Flagging Interest 

One of the nicest things not to have happened in recent years is a constitutional amendment against flag-burning. How we have avoided this embarrassment is a mystery verging on a miracle.

Raw flag idolatry was the centerpiece of George Bush the Elder’s 1988 presidential campaign (the one he won). When the Supreme Court ruled, 5-4, in 1989 that state laws against desecrating the American flag were unconstitutional, Congress immediately passed a federal law designed to pry away a justice or two by meeting their objections. Yet in 1990 the court threw out that law by another 5-4 majority.

Since then, legislatures of 49 of the 50 states have passed resolutions asking Congress to rectify this dangerous situation by sending them a constitutional amendment. Four times, starting in 1995 and most recently last Tuesday, the House has approved such an amendment by far more than the necessary two-thirds vote. The Senate has voted twice. Both times the amendment won a majority but just barely missed two-thirds.

So, even though the citizenry—when asked—overwhelmingly wants flag-burning to be illegal, even though the spectrum of opinion on this issue among the people’s elected representatives ranges (with only a few exceptions) all the way from passionate approval to fear of opposition, and even though recent law school graduates weren’t even born the last time the Supreme Court was thought to be a reliable safety net for civil liberties, somehow or other and against all odds, the U.S. Constitution still protects your right to burn an American flag.

And the peril to that right seems to be receding. An American Civil Liberties Union press release about Tuesday’s House vote crowed, without detectable irony, that this was the first time “under 300” members of Congress supported an anti-flag-burning amendment. (The vote was 298 to 125.) The Washington Post gave the news one sentence in a news roundup column. The New York Times ran an article inside the paper with a dismissive headline labeling it a “ritual vote.”

Apparently, the House now counts on the Senate to save it from itself on flag-burning the way the Senate depends on the House to stop campaign-finance reform. In fact, the House leadership was so busy stopping campaign-finance reform that the flag vote got bumped from its traditional prestige slot before the Fourth of July. First things first. How many innocent flags paid the ultimate price while members of Congress concentrated on making the world safe for soft money? That itself is a comment on all the flag-fetish one-upsmanship that accompanies this debate, in which even (or rather, especially) opponents of a constitutional amendment must carry on about how they love and worship any piece of cloth imprinted with this design.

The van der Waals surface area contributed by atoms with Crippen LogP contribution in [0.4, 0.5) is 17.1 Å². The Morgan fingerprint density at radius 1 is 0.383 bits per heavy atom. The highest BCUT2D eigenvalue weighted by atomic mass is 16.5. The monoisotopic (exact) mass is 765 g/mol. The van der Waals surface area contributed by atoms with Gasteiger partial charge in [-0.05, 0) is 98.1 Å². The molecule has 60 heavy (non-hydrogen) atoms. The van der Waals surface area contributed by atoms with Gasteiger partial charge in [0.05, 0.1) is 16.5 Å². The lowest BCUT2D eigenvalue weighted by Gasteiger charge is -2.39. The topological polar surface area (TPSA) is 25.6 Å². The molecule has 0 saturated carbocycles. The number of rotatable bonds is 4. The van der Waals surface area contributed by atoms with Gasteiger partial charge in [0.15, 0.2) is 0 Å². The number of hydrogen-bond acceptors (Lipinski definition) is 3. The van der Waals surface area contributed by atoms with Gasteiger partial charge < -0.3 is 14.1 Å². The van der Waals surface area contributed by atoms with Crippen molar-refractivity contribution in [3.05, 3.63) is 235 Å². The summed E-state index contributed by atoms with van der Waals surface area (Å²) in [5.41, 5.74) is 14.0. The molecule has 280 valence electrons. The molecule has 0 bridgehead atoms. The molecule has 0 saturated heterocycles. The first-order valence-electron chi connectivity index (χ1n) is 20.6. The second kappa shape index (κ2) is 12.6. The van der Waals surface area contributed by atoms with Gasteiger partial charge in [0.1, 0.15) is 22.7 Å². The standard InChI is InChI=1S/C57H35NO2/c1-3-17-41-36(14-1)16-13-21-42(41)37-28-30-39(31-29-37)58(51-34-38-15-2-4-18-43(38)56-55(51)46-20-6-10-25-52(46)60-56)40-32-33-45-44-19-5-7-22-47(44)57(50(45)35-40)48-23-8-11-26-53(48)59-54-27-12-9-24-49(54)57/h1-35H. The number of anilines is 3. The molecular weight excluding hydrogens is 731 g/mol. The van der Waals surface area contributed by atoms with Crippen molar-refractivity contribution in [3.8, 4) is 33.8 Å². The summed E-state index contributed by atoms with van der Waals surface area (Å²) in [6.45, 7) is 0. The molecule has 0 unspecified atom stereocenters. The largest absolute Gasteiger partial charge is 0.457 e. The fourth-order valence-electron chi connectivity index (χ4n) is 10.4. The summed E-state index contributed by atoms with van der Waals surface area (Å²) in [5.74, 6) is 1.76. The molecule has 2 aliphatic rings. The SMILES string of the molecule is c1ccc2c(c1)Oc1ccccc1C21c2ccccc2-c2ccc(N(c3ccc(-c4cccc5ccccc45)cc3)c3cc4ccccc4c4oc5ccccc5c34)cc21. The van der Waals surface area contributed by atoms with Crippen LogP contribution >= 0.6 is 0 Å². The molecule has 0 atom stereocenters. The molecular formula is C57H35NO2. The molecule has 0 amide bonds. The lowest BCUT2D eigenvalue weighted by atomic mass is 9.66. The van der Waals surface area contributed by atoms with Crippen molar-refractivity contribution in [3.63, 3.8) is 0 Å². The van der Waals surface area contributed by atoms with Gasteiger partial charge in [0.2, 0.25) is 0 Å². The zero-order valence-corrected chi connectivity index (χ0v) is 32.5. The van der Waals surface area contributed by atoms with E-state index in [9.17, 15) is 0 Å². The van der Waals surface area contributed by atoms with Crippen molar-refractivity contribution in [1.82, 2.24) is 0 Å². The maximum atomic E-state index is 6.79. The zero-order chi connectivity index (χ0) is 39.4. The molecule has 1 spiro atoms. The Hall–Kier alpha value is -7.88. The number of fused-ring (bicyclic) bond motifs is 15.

Devotion to the flag (or something) reduced the amendment’s chief co-sponsor, Rep. Randy “Duke” Cunningham of California, to semi-coherence in a floor speech he posts on his Web site:

It is not hard to make this decision when one knows what their values are, and one cannot rule by “but.” People say, well, I deplore the burning of the American flag, but. It is not hard to make the decision when one knows their values and what they are by deed heart; mind.

Well, how about this, Rep. Cunningham: I don’t especially deplore the burning of an American flag. (Burning of “the” flag is impossible, as there is no one flag.) Or at least I deplore it no more than I would the burning of a copy of the Declaration of Independence or the Constitution or a model of the Lincoln Memorial. The flag is the least American of our patriotic icons. Its design says nothing distinctive about us except that we were 13 colonies and are now 50 states. Flag worship is the emptiest form of patriotism. It has no direct connection to the values that really make America exceptional.

If Congress feels the need for a patriotic gesture, a better one would be to replace the national anthem. The current choice is not just empty flag worship, but bellicose, impossible to sing, and based on a melody not written by an American.

It is a cliché of this debate, but true nevertheless, that by attempting to forbid a form of criticism of the government, supporters of the flag-burning amendment are themselves symbolically—and it’s all about symbols after all—desecrating the American flag. A constitutional amendment by definition cannot violate the Constitution. But there’s no reasonable denying that this one is a frontal attack on the spirit of the First Amendment. It’s not about limiting free expression for some unrelated purpose (like preventing a protest march from blocking the streets). It’s not about what might be necessary in a temporary emergency (shouting fire in that crowded theater). It’s not about limits on expression in areas far removed from the Constitution’s basic concern (such as regulations on commercial advertising). It’s about amending the Bill of Rights for the first time ever in order to outlaw a form of criticism of the government.

I will, of course, defend to the death the right of members of Congress to call for any constitutional amendment, however fatuous and unnecessary. Especially as long as they continue to avoid actually enacting it.